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Martha Marcy May Marlene

Martha Marcy May Marlene Directed by: Sean Durkin Cast: Elizabeth Olsen, Sarah Paulson, John Hawkes, Hugh Dancy Running Time: 2 hrs Rating: R Release Date: November 4, 2011 (Portland)

PLOT: Martha (Olsen) leaves a cult and its leader (Hawkes) and stays with her sister (Paulson) and her husband (Dancy). She's haunted by painful memories and is having difficulty readjusting.

WHO'S IT FOR? This is an uncomfortable, powerful drama with actors doing great work. There are definitely moments of abuse toward women.

EXPECTATIONS: I thought it might have indie-darling potential. Especially since no one was talking about Olsen's twin sisters, but her performance instead.


ACTORS: Elizabeth Olsen as Martha: Visually, she is a perfect combination between her older twin sisters and Scarlett Johansson. In the beginning, we know Martha has to get away, but don't know why. After all, the only issue with the commune is the men eat first. Slowly we realize what she was/is up against. Then it's a matter of Martha being able to adjust to normal like. Little things like wearing a swimsuit has simply been lost on her. Olsen finds that great balance of being weak and trying to fight back. Score: 10

John Hawkes as Patrick: Sure, his name says Patrick, but Hawkes is easily the "White Trash Leader" and should be that role in all movies going forward. This is most definitely a compliment. He's better than last year's Winter's Bone. The eye contact and death stare alone makes him an easy choice for a Best Supporting Actor nomination. Patrick is evil, and this is real evil, the kind that can definitely exist in the world. That makes it all the more frightening. Score: 10

Sarah Paulson as Lucy: I have a soft spot for Paulson because of my brief love affair with "Studio 60 on the Sunset Strip." My first thought when I saw her was, "Oh good! She's getting work." That happens sometimes with actors. While she's a step down from Olsen and Hawkes, she's absolutely not a weak link in the film. Lucy is happy to have her sister back. She keeps assuming Martha just needs a little more sleep to shake things off. So, she doesn't push to figure out what happened. Instead Lucy wants to dress her little sister up, not realizes she could be creating more trauma. Score: 7

Hugh Dancy as Ted: Ted is Lucy's husband, who is a little stressed from work and definitely sees the arrival of Martha as even more stress. There is one moment involving Ted where I breathed a sigh of relief. In a big studio film, you know exactly what Ted would do if left alone with Martha. Ted is logical, helpful and annoyed. Exactly what he should be. Score: 8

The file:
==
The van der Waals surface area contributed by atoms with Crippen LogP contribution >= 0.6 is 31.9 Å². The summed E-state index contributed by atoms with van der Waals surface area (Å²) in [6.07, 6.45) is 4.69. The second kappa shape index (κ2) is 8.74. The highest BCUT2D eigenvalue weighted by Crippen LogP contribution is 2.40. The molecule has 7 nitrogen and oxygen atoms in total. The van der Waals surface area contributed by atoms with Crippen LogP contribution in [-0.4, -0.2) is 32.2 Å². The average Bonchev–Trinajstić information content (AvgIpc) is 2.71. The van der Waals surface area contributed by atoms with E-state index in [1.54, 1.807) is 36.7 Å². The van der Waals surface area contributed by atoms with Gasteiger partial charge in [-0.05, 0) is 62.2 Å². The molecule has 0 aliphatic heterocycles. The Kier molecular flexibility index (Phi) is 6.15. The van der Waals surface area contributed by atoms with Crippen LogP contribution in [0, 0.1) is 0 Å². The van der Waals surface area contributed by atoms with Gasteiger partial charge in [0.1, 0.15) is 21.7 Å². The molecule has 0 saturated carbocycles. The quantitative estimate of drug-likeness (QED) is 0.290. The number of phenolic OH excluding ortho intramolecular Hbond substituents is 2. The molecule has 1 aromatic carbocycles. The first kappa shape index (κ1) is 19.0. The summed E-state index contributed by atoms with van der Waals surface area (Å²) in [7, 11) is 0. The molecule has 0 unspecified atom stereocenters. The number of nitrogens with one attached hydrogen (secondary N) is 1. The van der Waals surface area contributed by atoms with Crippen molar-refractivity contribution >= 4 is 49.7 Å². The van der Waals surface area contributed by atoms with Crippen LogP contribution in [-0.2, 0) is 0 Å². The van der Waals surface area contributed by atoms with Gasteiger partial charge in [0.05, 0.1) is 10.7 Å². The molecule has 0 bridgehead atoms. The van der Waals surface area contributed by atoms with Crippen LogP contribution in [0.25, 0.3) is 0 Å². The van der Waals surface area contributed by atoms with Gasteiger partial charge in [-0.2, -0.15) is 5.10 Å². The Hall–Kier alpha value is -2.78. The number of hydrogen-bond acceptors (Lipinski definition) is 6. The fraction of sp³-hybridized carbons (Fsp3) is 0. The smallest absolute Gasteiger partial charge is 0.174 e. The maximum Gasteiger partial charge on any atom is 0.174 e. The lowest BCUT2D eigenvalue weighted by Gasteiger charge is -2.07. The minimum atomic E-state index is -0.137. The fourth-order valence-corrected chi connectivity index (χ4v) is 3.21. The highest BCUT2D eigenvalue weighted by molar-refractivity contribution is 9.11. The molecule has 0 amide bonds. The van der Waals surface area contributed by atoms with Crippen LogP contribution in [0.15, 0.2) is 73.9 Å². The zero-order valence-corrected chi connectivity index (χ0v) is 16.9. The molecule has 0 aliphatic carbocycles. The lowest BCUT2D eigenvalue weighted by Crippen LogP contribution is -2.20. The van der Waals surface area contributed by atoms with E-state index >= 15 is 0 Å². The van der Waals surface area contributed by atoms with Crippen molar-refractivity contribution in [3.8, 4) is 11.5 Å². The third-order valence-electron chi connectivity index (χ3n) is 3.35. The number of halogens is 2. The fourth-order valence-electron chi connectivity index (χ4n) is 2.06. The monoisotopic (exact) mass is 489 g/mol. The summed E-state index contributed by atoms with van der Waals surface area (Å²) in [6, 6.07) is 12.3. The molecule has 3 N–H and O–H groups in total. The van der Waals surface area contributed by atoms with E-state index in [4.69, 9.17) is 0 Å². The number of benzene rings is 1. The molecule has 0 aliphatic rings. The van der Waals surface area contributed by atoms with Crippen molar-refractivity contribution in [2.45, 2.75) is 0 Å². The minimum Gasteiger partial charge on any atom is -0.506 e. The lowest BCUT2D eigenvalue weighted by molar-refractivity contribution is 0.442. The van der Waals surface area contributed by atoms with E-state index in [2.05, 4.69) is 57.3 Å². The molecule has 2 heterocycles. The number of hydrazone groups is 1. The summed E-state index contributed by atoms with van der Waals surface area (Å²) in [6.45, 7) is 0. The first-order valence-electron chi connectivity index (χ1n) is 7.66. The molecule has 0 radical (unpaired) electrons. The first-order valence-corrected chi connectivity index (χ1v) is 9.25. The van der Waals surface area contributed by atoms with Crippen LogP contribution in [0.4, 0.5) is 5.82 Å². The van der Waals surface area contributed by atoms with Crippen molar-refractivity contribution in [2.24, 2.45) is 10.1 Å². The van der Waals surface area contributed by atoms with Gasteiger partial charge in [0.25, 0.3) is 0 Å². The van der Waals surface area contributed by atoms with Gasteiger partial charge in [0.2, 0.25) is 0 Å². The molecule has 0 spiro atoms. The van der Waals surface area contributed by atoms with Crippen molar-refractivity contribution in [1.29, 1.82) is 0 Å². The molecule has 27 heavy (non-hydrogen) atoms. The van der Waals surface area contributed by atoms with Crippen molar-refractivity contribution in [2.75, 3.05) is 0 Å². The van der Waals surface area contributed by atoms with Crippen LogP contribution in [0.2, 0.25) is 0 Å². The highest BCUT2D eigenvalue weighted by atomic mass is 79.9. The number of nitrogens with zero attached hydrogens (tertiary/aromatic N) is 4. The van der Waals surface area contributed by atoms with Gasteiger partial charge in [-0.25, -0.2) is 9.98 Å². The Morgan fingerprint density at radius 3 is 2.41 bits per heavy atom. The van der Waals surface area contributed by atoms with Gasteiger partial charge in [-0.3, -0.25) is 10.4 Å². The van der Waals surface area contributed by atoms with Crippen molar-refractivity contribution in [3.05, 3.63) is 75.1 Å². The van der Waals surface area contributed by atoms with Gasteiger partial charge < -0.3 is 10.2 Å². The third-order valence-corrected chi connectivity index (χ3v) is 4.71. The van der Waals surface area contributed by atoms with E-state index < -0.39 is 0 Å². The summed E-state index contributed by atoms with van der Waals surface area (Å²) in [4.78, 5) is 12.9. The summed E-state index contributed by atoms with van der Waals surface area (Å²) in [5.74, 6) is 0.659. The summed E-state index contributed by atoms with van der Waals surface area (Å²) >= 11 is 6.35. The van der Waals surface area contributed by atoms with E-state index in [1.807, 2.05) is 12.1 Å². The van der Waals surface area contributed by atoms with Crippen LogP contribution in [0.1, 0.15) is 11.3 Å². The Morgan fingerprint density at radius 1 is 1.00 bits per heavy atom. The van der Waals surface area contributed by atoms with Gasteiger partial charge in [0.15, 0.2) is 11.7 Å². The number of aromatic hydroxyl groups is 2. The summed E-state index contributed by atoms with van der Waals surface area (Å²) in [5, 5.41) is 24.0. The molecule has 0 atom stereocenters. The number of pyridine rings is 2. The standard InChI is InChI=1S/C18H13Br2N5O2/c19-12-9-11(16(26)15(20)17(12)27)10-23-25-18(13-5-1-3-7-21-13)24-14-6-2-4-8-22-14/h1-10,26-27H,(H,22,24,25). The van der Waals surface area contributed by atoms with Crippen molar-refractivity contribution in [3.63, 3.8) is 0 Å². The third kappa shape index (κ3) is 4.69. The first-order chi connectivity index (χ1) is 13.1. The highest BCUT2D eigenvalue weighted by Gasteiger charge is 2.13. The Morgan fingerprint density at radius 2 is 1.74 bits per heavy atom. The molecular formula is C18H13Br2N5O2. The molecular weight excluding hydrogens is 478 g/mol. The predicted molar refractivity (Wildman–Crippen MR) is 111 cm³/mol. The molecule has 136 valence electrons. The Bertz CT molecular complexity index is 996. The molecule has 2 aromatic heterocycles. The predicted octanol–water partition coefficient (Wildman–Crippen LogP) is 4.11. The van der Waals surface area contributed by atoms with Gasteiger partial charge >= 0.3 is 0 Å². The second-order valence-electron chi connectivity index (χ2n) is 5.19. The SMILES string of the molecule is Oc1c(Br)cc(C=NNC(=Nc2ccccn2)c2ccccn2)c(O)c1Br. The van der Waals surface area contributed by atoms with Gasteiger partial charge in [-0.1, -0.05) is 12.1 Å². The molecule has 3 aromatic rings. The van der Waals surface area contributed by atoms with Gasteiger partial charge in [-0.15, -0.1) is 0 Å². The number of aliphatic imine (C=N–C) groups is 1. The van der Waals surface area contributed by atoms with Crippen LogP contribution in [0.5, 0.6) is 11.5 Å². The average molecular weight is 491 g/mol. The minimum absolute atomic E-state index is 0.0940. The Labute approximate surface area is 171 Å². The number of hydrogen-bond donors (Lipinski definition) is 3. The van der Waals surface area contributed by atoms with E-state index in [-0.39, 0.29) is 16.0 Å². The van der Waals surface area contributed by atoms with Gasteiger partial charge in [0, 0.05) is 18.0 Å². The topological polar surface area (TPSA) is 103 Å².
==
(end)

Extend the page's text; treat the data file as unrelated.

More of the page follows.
TALKING: With Martha, Lucy and Ted everything feels normal, just that they aren't pushing far enough for information. When Patrick speaks, you better listen, or else. I love that the "or else" is always assumed on the commune. Did you notice everyone apologizes and walks on egg shells around him, even if they are just entering his office? There are a few chilling lines, none more so than, "He only has boys." Score: 8

SIGHTS: The flashbacks meld perfectly with Martha's current life reminding her about something from her past. Even the rituals of making Martha up with a little makeup take on a new feel when you think about her different perspectives. The houses looks great with the commune looking plain and Ted and Lucy's house looking lavish. Score: 8

SOUNDS: Patrick plays us a little song dedicated to Martha. There are great moments of silence, and when the musical score does come up it is very effective with gelling with the film. Score: 8


BEST SCENE: It's terribly uncomfortable when Patrick wants Martha to take a gun and finish off a kitten.

ENDING: Sigh. It's an indie ending, leaving you with the possibility of a couple of different outcomes.

QUESTIONS: Why not follow-through with an ending? Is this really what the Catskills are like? If so, I don't want to visit.

REWATCHABILITY: Yes, I believe the intensity and actual fear I had going will remain the same.


This is what goes on in the backyard. No, not your backyard. It's that metaphorical scary, real, neighbor's backyard that you know is out there in the world, but you don't ever have to see it.

That's the kind of vibe Martha Marcy May Marlene creates. This movie will sit with you uncomfortably for a while. I never think about owning a gun. Never. This movie had me doing that. There is power in the subject, and absolute power in the performances of Olsen and Hawkes. I wanted closure. I don't feel like I totally got it with Martha Marcy May Marlene, but  maybe that discomfort is the point.


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